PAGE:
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A Comparison between Dulce et decorum est. by Wilfred Owens, and Refugee Blues by W.H Auden

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A Comparison between "Dulce et decorum est." by Wilfred Owens, and "Refugee Blues" by W.H Auden These two poems are both written concerning the same subject of War. Owen writes from a personal viewpoint, recanting the horrific events he lived through during the Great War and exploring the mythical status of the soldier by using images that are unexpected of a soldier. "Bent double like old beggars under sacks...coughing like hags." People expected soldiers to be strong, young and healthy fighters with a strong sense of patriotism, but instead see images of weak, vulnerable despairing men. The main theme in his poem, of how it is not sweet and just to die for one's country, is presented by the way in which he describes the scenes, showing his anti-war feelings to the reader. This poem was originally a personal letter aimed at one of Owen's opponents, Jessie Pope. She wrote pro-war poetry that encouraged young men to join the army "with such high zest"; this can be seen throughout the poem, but particularly strongly in the last stanza where Owen seems to be telling the story as it is happening in real life. Owen was later dissuaded from sending this to her alone by Siegfried Sassoon, and adapted his poem to address a wider audience- the supporters of the war. ...read more.


The diction used by Auden is also important as he manages to create a strong feeling of sympathy and pathos without having experienced the war himself; "If you've got no passport, you're officially dead" This line, illustrates the way in which Auden wants us to understand the feeling of the Jews, having nowhere to call home, living a completely nomadic life. This is all made personal by using the repetition 'my dear' at the end of each stanza: "But we are still alive, my dear, but we are still alive" This is because of the way it sounds like the matter at hand is offending the reader, because 'my dear' sounds like he might me talking to the reader or someone else close to him. Owen uses his diction in a vivid and realistic way that implies that he has personally experienced this, making it increasingly powerful as the reader continues. Auden manages to produce a similar feeling of narrating the story from memory, although he writes from his knowledge of the subject, not actual memory. The general structure of the two poems is also different with Owen using a 28-line poem with 4 irregular stanzas. It is written in an iambic pentameter, with a rhyme scheme of ABAB, where as "Refugee Blues" has twelve regular stanzas of three lines, and almost a rhyme of AABB, with a repetition within last line at the end of each stanza, similar to the ...read more.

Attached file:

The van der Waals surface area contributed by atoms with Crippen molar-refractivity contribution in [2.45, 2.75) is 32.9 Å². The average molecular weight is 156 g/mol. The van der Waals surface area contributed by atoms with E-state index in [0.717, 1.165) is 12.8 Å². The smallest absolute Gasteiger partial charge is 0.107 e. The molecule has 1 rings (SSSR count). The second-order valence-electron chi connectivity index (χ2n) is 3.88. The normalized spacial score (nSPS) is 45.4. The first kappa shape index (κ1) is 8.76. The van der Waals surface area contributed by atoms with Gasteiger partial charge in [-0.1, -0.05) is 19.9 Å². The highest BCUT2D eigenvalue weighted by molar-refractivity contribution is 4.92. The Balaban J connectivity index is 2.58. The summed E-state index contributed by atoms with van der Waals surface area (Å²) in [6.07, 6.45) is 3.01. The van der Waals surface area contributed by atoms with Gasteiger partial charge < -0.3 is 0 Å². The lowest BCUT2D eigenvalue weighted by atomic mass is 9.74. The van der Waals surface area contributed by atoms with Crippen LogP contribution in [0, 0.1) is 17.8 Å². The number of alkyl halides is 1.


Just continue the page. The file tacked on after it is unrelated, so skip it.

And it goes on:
From all the evidence we can see how both poets use death as a minor theme throughout, making variations on it, when either talking about the planned extermination of millions, or from the front line in a war, they are both equally significant. The theme used mostly by Owen of how it is not sweet and fitting to die for one's country is also used by Auden in an imaginative sense. The Jews within the poem do not comprehend why they can not gain entrance to any country, because of their religion, or international status, and therefore feel the pointlessness of it all. Another shared idea of the poems is that of the 'silent majority'. This occurs in Refugee Blues as the Jews, and in Dulce et decorum est, as the soldiers. They both feel as though they cannot voice their opinions during the war, even thought they are a vast majority. The soldiers would feel this in war, putting up with the fighting for as long as they could and not having significant power to do anything about the deaths of all the young men, and the Jews not being able to say anything important because of their religion. Both poets use these poems as ways in which they can voice the opinion of their own 'silent majority'. With the help of anti-war poems like these, they may be recognized, and the problems repaired. ?? ?? ?? ?? - 5 - NFBC Wellington College English Coursework 2006 - 1 - ...read more.

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